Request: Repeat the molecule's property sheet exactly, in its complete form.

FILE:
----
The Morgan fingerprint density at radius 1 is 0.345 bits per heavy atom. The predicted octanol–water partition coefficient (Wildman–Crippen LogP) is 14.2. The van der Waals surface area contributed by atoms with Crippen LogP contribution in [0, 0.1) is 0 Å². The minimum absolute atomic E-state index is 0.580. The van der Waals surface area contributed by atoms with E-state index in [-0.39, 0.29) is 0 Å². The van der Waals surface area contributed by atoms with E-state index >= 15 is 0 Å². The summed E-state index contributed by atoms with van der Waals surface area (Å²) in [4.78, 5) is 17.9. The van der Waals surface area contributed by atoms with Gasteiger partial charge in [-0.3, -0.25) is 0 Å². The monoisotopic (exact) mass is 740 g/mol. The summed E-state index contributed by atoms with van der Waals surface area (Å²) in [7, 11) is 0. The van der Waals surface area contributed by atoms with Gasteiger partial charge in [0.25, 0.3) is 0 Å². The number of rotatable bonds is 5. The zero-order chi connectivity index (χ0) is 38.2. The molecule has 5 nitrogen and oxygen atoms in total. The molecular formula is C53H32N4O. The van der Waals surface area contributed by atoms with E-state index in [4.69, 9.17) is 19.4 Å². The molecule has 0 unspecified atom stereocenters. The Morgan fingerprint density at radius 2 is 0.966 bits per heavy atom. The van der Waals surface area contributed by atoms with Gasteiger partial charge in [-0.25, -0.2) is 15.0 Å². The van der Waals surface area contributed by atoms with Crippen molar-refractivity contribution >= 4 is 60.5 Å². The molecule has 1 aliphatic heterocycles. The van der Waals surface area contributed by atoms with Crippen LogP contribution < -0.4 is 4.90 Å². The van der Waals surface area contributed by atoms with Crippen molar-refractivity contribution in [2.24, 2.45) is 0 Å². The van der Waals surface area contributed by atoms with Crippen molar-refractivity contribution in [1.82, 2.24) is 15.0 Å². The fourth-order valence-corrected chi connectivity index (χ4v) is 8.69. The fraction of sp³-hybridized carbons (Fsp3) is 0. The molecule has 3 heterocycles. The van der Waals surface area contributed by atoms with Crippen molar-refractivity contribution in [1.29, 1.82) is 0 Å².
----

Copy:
The Morgan fingerprint density at radius 1 is 0.345 bits per heavy atom. The predicted octanol–water partition coefficient (Wildman–Crippen LogP) is 14.2. The van der Waals surface area contributed by atoms with Crippen LogP contribution in [0, 0.1) is 0 Å². The minimum absolute atomic E-state index is 0.580. The van der Waals surface area contributed by atoms with E-state index in [-0.39, 0.29) is 0 Å². The van der Waals surface area contributed by atoms with E-state index >= 15 is 0 Å². The summed E-state index contributed by atoms with van der Waals surface area (Å²) in [4.78, 5) is 17.9. The van der Waals surface area contributed by atoms with Gasteiger partial charge in [-0.3, -0.25) is 0 Å². The monoisotopic (exact) mass is 740 g/mol. The summed E-state index contributed by atoms with van der Waals surface area (Å²) in [7, 11) is 0. The van der Waals surface area contributed by atoms with Gasteiger partial charge in [0.25, 0.3) is 0 Å². The number of rotatable bonds is 5. The zero-order chi connectivity index (χ0) is 38.2. The molecule has 5 nitrogen and oxygen atoms in total. The molecular formula is C53H32N4O. The van der Waals surface area contributed by atoms with E-state index in [4.69, 9.17) is 19.4 Å². The molecule has 0 unspecified atom stereocenters. The Morgan fingerprint density at radius 2 is 0.966 bits per heavy atom. The van der Waals surface area contributed by atoms with Gasteiger partial charge in [-0.25, -0.2) is 15.0 Å². The van der Waals surface area contributed by atoms with Crippen molar-refractivity contribution >= 4 is 60.5 Å². The molecule has 1 aliphatic heterocycles. The van der Waals surface area contributed by atoms with Crippen LogP contribution < -0.4 is 4.90 Å². The van der Waals surface area contributed by atoms with Crippen molar-refractivity contribution in [2.24, 2.45) is 0 Å². The van der Waals surface area contributed by atoms with Crippen molar-refractivity contribution in [1.82, 2.24) is 15.0 Å². The fourth-order valence-corrected chi connectivity index (χ4v) is 8.69. The fraction of sp³-hybridized carbons (Fsp3) is 0. The molecule has 3 heterocycles. The van der Waals surface area contributed by atoms with Crippen molar-refractivity contribution in [1.29, 1.82) is 0 Å².